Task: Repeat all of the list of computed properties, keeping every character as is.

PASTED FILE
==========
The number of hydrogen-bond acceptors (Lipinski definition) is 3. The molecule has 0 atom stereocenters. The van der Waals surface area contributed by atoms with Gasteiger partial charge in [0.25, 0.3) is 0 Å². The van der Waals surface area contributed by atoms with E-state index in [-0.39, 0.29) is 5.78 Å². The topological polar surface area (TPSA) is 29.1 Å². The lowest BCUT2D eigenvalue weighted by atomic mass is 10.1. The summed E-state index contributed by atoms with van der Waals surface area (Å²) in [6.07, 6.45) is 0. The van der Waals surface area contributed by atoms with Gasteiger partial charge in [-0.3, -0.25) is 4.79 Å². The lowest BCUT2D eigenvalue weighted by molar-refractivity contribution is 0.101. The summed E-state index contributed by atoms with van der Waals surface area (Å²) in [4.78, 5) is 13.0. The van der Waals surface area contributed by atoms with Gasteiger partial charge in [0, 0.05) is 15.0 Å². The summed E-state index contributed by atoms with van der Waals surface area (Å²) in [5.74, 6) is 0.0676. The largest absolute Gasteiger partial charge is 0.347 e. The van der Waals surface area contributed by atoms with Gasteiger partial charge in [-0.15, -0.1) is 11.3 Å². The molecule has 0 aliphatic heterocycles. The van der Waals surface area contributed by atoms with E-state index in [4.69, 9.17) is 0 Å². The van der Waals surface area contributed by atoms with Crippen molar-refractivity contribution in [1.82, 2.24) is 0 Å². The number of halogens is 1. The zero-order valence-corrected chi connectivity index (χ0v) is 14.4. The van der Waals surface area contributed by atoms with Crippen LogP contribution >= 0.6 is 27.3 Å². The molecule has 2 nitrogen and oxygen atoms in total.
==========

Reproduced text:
The number of hydrogen-bond acceptors (Lipinski definition) is 3. The molecule has 0 atom stereocenters. The van der Waals surface area contributed by atoms with Gasteiger partial charge in [0.25, 0.3) is 0 Å². The van der Waals surface area contributed by atoms with E-state index in [-0.39, 0.29) is 5.78 Å². The topological polar surface area (TPSA) is 29.1 Å². The lowest BCUT2D eigenvalue weighted by atomic mass is 10.1. The summed E-state index contributed by atoms with van der Waals surface area (Å²) in [6.07, 6.45) is 0. The van der Waals surface area contributed by atoms with Gasteiger partial charge in [-0.3, -0.25) is 4.79 Å². The lowest BCUT2D eigenvalue weighted by molar-refractivity contribution is 0.101. The summed E-state index contributed by atoms with van der Waals surface area (Å²) in [4.78, 5) is 13.0. The van der Waals surface area contributed by atoms with Gasteiger partial charge in [0, 0.05) is 15.0 Å². The summed E-state index contributed by atoms with van der Waals surface area (Å²) in [5.74, 6) is 0.0676. The largest absolute Gasteiger partial charge is 0.347 e. The van der Waals surface area contributed by atoms with Gasteiger partial charge in [-0.15, -0.1) is 11.3 Å². The molecule has 0 aliphatic heterocycles. The van der Waals surface area contributed by atoms with E-state index in [4.69, 9.17) is 0 Å². The van der Waals surface area contributed by atoms with Crippen molar-refractivity contribution in [1.82, 2.24) is 0 Å². The number of halogens is 1. The zero-order valence-corrected chi connectivity index (χ0v) is 14.4. The van der Waals surface area contributed by atoms with Crippen LogP contribution >= 0.6 is 27.3 Å². The molecule has 2 nitrogen and oxygen atoms in total.